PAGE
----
How to survive a 23 hour journey.


My goodness, I’ve missed travelling. I’m writing this from on board a flight from Dubai to London, having just done the Melbourne to Dubai leg of my journey in this same very seat. It was so kind of past-me to keep the seat warm. Though she probably farted in it. Yep, she definitely did. There’s a reason I call these things flying-farty-tin-boxes.

Anyway, that’s enough of that. Going for long periods of travel like this solo means I’m left alone with my thoughts for probably far too long, which is quite wonderful but also slightly maddening.

I’ve been fortunate enough in my life to have such times rather often. I’ve travelled for as long as I can remember, I’m pretty sure at some point I would have been that crying baby they shove up at the front of the cabin. For this, I apologise. But the world is a terrifying place when the air is stale and your ears feel like they’re going to explode. Even as an adult I wince at the discomfort.

Thankfully I have formed a set of unspoken rules for myself when I travel, a few life hacks that are probably not all completely sensible but they make for an easy and lazy long-haul journey. Disclaimer that most of these tips are born from a Hong Kong/Melbourne to London kind of journey, a flight-path well travelled by yours truly.

ONE: Be tired.

This one usually kicks in when I’m booking the flights. If you can avoid it, never do a long-haul day flight. You’ll stay up the whole time and watch fifteen movies and have a blast but then jetlag will come and kick you in the gnads and it’ll wreck you for the next few days. I’m not the kind of person that can force myself to sleep when I’m awake, so I always opt for a flight as close to midnight as possible. I like to think I am the ideal passenger – I rock up, take my seat, and pass out as soon as we take off. Forget dinner, I’m out long before the seatbelt light has gone off.

TWO: Be intoxicated (…within reason)

If you can drink, alcohol CAN be your best friend in times like this. Ahead of this particular journey, I hit up my second home, Strike Bowling Bar in Melbourne Central (that non-sponsored promo hey?). I had some food and drinks, then some more drinks and a game of laser tag and bowling. Side note, playing laser tag before a 12+ hour flight is not the wisest idea. Thank goodness for deodorant.

But the drinks definitely helped me fall asleep. I have ‘within reason’ up there for two reasons. Firstly, do not take this tip as the go-ahead to be that drunken douchebag on the plane. Nobody will have a good time if that happens, least of all you. Secondly, alcohol is a diuretic. The last thing you want is to be tipsy, tired, and needing to tinkle. Especially if like me you seem to always get locked into the non-window non-aisle seats. That said, I could do with a bit of magic right now…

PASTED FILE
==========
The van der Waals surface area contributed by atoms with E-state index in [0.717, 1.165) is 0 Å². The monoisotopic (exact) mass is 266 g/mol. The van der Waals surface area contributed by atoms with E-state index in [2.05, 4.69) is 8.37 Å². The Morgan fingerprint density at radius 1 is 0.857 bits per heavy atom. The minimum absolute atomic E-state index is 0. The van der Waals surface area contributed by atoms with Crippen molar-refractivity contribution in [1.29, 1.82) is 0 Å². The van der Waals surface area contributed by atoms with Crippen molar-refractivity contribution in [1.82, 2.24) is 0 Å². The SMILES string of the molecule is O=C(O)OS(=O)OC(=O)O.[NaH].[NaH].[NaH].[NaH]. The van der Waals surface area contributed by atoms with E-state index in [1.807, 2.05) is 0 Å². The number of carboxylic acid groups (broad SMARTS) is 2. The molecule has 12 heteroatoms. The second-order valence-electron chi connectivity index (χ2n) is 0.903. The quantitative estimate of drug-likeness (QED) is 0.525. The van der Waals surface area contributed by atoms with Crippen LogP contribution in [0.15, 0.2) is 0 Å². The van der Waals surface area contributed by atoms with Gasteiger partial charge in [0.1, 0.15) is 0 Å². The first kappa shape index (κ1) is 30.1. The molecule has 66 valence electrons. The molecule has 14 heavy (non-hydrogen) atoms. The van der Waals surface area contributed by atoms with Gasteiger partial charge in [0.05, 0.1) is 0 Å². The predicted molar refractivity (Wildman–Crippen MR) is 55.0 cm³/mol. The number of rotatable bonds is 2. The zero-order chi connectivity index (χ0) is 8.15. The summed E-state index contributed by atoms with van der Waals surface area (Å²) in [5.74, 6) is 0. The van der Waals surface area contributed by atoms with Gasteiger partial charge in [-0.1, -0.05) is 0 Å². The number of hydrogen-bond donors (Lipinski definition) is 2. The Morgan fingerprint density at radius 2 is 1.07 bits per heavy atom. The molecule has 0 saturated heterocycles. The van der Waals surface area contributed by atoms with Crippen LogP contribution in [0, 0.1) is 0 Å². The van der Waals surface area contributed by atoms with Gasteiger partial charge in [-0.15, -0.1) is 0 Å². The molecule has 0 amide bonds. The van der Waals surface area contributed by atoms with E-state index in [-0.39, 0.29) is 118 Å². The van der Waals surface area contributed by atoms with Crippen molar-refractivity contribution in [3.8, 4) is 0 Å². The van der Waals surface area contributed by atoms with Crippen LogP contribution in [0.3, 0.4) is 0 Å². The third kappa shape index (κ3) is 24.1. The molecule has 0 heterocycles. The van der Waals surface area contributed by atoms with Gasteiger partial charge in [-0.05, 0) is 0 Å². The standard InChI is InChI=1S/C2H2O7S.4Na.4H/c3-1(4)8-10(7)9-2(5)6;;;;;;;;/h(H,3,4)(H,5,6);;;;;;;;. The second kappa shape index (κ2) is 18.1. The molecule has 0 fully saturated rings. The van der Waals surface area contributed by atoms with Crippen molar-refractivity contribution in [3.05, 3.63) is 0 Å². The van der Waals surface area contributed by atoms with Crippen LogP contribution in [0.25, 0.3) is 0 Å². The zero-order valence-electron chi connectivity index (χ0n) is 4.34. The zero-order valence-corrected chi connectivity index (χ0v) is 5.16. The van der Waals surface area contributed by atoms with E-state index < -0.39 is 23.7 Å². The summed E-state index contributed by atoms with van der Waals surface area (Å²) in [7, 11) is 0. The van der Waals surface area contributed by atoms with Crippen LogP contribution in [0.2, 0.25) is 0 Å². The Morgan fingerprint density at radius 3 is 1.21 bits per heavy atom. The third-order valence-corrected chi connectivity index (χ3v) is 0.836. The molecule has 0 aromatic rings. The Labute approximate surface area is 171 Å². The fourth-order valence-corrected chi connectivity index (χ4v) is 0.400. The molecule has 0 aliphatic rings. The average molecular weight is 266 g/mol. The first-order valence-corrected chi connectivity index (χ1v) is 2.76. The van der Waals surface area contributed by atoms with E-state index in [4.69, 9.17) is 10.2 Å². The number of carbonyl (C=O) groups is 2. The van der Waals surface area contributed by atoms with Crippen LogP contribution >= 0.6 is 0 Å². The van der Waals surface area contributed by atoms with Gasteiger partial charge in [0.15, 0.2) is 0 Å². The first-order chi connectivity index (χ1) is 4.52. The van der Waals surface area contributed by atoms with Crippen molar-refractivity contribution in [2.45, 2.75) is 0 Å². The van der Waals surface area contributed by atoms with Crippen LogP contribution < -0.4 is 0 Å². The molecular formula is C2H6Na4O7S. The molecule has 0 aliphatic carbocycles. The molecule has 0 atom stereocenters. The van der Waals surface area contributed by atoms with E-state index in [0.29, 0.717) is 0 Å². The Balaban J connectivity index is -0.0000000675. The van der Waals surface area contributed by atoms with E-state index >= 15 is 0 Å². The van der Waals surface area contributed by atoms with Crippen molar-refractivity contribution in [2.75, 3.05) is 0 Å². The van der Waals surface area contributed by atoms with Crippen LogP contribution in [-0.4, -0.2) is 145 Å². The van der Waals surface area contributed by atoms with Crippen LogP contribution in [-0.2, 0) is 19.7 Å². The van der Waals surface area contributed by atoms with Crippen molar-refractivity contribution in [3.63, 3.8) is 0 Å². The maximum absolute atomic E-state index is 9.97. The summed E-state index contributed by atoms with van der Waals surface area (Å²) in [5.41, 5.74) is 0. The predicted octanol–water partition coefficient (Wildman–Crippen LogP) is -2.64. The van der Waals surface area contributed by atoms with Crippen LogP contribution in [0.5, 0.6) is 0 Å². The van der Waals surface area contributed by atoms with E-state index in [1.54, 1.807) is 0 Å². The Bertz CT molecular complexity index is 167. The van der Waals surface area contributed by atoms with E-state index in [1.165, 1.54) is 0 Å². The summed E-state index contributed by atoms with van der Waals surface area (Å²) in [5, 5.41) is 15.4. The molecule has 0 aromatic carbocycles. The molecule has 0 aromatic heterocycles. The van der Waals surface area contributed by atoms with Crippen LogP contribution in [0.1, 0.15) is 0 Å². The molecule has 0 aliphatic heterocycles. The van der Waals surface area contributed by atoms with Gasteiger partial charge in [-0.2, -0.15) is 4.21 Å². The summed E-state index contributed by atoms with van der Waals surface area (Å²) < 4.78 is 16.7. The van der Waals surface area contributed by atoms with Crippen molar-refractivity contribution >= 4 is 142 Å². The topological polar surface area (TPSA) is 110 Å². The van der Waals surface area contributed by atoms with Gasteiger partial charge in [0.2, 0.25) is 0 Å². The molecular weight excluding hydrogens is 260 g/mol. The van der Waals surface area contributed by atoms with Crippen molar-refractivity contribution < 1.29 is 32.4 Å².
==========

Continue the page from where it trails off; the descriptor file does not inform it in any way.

THREE: Bring shorts

This is where my inner lazy shines through as what people have called both genius and stupid. Jeans are no fun to sleep in, and thus I have made it a habit to bring PJ shorts on my journeys. I have my Australian boxer shorts in my bag right now, though I’ll admit I was too tired to go put them on during the last flight.

Those in first class get complimentary PJ’s (sometimes), so why not bring your own? For the price of your dignity on the walk to the bathroom and back, you too can live in moderate luxury on the plane. Well, as much luxury as a long-haul flight where someone may drift and sleep on your shoulder repeatedly can be.

FOUR: Be hydrated (but only just)

Dehydration on a plane is killer. But being too hydrated is also killer. Who wants to go to the teeny cubicle with the world’s loudest vacuum sound seven times in a flight? Not me, that’s for sure. So instead, I drink probably just under the amount I should. I mean, sure, it’s probably not the smartest decision to not drink heaps of water. But when it means I don’t have to get up, it’s a choice I’m willing to live with. Just make sure to make it up and chug some water once you’ve started the descent to land, or once you’re through the long lines at customs. I have stuffed up on the timing in both of these situations, which I can safely say is not a mistake I wish to repeat.

FIVE: iBreakfast.

Ahhh, plane food. I’ve had fantastic meals, and I’ve had meals where I needed to put quotation marks around the “food” that I was served up when I described it to friends. Either way, my tip here is to skip the coffee or tea and get apple juice. I realize this bias is here because I’m not much of a coffee drinker and I have to be in a particular mood for tea, but hear me out.

Sugar! That’s literally it. I think the sugar hit helps get through the dreaded-day-one of a holiday, where jetlag is snatching at your heels and all you want is the comforting embrace of a pillow and blanket. The juice is not enough to make you crash, but enough to wake you up from the certainly-not-the-best sleep from the journey. Plus, tea (and probably coffee?) is a diuretic. It’s like a cruel joke to serve half the plane something that will need to make them pee an hour before telling them they have to return to their seat and hold it in for an agonizing thirty minutes. Don’t be a sucker, treat yo’self to some juice. Mmmmmm.

SIX: Groove on the move

Plane media archives are a wonderful thing. Sure, there are the latest blockbusters and albums, but I always seem to find nostalgic gems that have me lip-synching and grooving in my seat (probably to my seat-neighbours confusion). On this flight so far I have listened to the entirety of Avril Lavigne’s The Best Damn Thing, and am currently on Gwen Stefani’s The Sweet Escape. Wind it up! *NSync is up next; my inner 15 year old is having a blast.

Anywho. That’s all I got for now. Time for another nap. Happy travelling, and Merry Christmas! (I don’t know why either.)


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